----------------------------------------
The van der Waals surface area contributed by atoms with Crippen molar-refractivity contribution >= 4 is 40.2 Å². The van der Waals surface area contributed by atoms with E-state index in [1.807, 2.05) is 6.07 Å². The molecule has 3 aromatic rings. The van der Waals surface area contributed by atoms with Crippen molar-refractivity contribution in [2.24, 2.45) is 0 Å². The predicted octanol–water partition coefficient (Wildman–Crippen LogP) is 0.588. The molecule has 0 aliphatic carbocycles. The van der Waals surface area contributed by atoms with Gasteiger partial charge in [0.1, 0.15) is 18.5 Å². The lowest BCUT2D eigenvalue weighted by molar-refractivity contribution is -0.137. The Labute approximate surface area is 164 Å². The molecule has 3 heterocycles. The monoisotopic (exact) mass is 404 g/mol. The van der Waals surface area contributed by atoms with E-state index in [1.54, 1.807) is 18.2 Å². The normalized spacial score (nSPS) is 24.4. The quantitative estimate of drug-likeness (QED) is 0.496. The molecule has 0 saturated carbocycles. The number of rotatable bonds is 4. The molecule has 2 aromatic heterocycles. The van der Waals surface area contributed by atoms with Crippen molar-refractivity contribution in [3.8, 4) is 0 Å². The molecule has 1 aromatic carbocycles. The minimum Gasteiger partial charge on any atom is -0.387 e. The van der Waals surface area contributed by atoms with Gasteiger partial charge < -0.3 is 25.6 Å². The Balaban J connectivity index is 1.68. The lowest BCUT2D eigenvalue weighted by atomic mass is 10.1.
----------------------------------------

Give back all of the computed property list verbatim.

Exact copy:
The van der Waals surface area contributed by atoms with Crippen molar-refractivity contribution >= 4 is 40.2 Å². The van der Waals surface area contributed by atoms with E-state index in [1.807, 2.05) is 6.07 Å². The molecule has 3 aromatic rings. The van der Waals surface area contributed by atoms with Crippen molar-refractivity contribution in [2.24, 2.45) is 0 Å². The predicted octanol–water partition coefficient (Wildman–Crippen LogP) is 0.588. The molecule has 0 aliphatic carbocycles. The van der Waals surface area contributed by atoms with Gasteiger partial charge in [0.1, 0.15) is 18.5 Å². The lowest BCUT2D eigenvalue weighted by molar-refractivity contribution is -0.137. The Labute approximate surface area is 164 Å². The molecule has 3 heterocycles. The monoisotopic (exact) mass is 404 g/mol. The van der Waals surface area contributed by atoms with E-state index in [1.54, 1.807) is 18.2 Å². The normalized spacial score (nSPS) is 24.4. The quantitative estimate of drug-likeness (QED) is 0.496. The molecule has 0 saturated carbocycles. The number of rotatable bonds is 4. The molecule has 2 aromatic heterocycles. The van der Waals surface area contributed by atoms with Crippen molar-refractivity contribution in [3.8, 4) is 0 Å². The molecule has 1 aromatic carbocycles. The minimum Gasteiger partial charge on any atom is -0.387 e. The van der Waals surface area contributed by atoms with Gasteiger partial charge < -0.3 is 25.6 Å². The Balaban J connectivity index is 1.68. The lowest BCUT2D eigenvalue weighted by atomic mass is 10.1.